On the second point, it may be that the Nick’s list has not “grown”, but it is the case that Exaro has only slowly revealed details of what Nick told them. Exaro could claim that it has been been discreet in order to see if anyone else comes forward independently, although I suspect that the site chose not to report Nick’s account of how Ted Heath persuaded Proctor not to castrate him (a detail revealed at Proctor’s press conference) because it judged that such a tale is so wildly extravagant that it fatally undermines their star witness. And in any case, if we look at VIP allegations that are being made by Nick and others in the round, rather than just through the lens of Exaro, we can indeed see how certain “survivor” allegations have grown in a way that is troubling.
As for the “Pindie” jibe, it seems that Watts was mocking the Independent for running an interview with Proctor, rather than accusing the paper of being paedophilic. But it’s an easy mistake to have made, given Exaro‘s dark insinuations, and that Watts’ attempts at levity are somewhat misplaced given the horrors he is seeking to expose. At the time of Proctor’s press conference, Watts sneered that it was “handy” that the location was close to New Scotland Yard, obviously inferring that Proctor would soon be arrested; when another Twitter user suggested this was an attempt to “raise suspicion”, Watts complained that it was “plainly said in jest”. Watts has also pinned to the top of his Twitter feed the witless (in both senses) observation that “You know the establishment is in trouble if the convicted paedophile and absurd Jonathan King has to leap to defence of Sir Edward Heath.”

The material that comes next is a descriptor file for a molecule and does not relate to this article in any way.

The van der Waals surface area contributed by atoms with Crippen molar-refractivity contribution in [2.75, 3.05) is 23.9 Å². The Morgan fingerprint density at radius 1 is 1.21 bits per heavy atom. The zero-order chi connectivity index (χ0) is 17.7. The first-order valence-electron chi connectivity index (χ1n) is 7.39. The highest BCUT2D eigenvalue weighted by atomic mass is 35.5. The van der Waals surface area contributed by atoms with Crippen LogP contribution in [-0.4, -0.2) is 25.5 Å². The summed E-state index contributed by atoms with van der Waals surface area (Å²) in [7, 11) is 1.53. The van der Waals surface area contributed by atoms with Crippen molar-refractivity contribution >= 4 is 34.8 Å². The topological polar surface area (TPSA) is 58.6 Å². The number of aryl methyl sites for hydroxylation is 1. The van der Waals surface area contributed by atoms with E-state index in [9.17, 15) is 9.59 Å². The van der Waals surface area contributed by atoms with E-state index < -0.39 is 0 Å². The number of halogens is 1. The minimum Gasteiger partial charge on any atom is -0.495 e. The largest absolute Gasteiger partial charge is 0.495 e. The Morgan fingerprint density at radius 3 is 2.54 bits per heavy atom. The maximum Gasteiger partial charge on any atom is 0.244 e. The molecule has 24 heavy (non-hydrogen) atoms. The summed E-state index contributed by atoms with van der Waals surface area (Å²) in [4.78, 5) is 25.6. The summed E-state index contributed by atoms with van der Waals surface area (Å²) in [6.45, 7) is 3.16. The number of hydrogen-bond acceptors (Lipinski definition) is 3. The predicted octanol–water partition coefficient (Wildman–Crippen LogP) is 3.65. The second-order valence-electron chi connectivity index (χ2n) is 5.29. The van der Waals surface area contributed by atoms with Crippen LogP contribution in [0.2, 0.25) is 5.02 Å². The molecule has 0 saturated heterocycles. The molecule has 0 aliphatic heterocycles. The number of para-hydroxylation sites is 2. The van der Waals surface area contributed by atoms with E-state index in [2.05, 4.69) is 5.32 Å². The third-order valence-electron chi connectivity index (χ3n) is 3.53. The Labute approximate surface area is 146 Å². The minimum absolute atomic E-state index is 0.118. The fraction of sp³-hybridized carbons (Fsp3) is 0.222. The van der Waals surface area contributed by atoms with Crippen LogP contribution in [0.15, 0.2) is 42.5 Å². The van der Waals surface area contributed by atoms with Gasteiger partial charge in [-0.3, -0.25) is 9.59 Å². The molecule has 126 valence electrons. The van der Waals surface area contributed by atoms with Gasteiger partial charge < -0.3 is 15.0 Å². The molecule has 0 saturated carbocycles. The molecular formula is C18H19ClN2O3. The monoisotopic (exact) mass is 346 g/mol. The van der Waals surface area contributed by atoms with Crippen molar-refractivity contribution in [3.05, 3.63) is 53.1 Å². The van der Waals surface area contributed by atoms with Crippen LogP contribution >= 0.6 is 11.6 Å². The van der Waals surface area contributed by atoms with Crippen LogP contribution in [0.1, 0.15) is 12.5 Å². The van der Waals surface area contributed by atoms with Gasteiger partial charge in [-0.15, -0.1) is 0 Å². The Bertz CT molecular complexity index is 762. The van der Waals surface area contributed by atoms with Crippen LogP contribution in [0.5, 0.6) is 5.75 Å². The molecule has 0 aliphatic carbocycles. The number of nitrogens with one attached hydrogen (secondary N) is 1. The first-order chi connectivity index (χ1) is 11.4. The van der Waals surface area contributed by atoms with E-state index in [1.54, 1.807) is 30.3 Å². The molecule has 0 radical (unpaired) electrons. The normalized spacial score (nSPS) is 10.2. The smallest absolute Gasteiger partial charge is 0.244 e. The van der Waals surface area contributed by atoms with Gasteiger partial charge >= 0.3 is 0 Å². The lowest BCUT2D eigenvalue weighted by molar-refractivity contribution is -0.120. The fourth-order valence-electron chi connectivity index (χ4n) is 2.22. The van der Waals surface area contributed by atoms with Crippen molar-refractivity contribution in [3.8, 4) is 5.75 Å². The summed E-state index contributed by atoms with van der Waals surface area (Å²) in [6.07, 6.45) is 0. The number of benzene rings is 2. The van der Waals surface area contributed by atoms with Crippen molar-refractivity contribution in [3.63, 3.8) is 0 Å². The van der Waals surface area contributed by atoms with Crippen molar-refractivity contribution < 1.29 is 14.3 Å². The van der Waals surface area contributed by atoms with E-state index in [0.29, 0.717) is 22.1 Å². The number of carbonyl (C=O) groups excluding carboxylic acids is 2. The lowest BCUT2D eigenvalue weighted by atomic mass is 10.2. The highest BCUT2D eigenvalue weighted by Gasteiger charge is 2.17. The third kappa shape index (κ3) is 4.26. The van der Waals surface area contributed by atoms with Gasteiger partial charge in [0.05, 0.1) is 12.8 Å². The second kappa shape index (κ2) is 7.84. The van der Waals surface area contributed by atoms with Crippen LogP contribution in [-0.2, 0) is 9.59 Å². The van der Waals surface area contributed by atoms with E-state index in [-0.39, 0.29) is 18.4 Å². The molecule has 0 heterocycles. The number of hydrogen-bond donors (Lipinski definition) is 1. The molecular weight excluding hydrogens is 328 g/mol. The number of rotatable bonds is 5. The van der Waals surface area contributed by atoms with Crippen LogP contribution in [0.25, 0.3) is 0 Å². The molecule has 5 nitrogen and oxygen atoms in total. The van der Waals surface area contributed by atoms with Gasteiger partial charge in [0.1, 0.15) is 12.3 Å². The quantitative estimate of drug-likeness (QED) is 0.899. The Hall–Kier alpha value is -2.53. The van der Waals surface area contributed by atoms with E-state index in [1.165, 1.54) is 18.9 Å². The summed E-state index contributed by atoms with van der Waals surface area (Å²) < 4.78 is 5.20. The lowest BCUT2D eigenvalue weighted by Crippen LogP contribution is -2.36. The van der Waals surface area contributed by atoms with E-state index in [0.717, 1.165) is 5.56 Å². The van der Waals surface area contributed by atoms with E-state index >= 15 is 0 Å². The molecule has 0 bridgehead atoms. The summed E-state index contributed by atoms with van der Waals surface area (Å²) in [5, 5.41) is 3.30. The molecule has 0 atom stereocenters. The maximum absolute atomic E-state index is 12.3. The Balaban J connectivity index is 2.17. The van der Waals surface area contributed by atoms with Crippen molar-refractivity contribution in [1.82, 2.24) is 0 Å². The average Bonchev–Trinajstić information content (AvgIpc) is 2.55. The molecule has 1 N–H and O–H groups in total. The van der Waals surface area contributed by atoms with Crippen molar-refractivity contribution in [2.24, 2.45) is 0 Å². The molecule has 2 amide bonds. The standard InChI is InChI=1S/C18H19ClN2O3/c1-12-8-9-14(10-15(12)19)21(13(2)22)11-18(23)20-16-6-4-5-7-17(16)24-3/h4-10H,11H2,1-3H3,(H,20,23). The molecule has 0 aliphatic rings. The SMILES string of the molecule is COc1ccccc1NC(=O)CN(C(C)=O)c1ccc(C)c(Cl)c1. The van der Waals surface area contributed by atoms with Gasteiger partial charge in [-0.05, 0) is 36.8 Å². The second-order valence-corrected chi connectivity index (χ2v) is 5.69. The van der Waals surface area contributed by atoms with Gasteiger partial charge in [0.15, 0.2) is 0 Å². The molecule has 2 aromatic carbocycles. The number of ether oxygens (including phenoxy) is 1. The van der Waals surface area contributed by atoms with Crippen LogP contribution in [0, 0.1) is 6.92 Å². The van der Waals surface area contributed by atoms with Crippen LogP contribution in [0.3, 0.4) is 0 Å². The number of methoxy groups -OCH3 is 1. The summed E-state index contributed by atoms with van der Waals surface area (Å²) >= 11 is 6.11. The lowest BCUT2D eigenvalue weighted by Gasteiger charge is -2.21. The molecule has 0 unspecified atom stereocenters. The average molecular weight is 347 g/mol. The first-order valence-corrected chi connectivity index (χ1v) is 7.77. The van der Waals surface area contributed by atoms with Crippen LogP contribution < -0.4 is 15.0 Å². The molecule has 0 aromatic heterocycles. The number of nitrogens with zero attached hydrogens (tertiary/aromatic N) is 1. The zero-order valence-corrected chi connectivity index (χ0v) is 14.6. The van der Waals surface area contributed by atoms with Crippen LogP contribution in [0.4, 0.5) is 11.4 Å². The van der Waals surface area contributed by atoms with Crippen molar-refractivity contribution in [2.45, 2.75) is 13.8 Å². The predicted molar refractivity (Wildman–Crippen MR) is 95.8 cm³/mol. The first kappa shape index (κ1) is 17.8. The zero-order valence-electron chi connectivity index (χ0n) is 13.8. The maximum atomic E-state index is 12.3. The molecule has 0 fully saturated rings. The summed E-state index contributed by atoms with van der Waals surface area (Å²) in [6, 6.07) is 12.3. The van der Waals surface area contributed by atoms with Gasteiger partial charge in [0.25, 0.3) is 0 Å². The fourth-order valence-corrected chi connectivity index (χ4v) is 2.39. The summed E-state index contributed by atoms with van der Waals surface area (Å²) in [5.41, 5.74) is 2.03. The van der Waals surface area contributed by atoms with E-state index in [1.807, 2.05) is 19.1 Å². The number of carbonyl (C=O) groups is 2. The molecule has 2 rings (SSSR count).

Watts has also dusted off allegations that Lawson is an “MI6 asset”; presumably, this would be significant because Nick has also accused the late Maurice Oldfield, a former head of MI6, of being among his abusers. Lawson has previously denied having links to MI6, and the claim has been regarded sceptically by others (such as Ben Summerskill and David Leigh); but even if true, it has no bearing on the strength of the argument Lawson puts forward in his article. Nor, despite scepticism and cynicism about behaviour of the security services, is it self-evident that MI6 would have a continuing interest in derailing sex abuse allegations against a director who retired nearly forty years ago, or that agents/assets would be willing to go along with such a grotesque perversion of the service’s mandate.
Watts has also attacked Proctor himself. Somewhat oddly for a journalist who claims to be taking on “the establishment”, Watts appears to believe that the police are above any kind of criticism, and he attempts to paint Proctor’s very reasonable complaints about how the police have handled Nick’s allegations and the amount of time they are taking over it as a sinister expression of “pressure that no ordinary private citizen could apply”.
Perhaps it’s time to think about what kind of “pressure” Exaro is itself applying on hapless police forces so worried about being accused of “cover-ups” that any allegation, no matter how implausible, can result in personal destruction ahead of the completion of any investigation, let alone before a trial.
 Mark Williams-Thomas’ turn to fair-minded caution is welcome but belated; at the end of June he opined that Matthew Scott’s concern about Janner going on trial despite his diagnosis of advanced dementia was because of his “views about child abusers”. He declined to specify what these “views” are, although it was clear he meant to imply that they must be disreputable in some way. This was discussed by me here.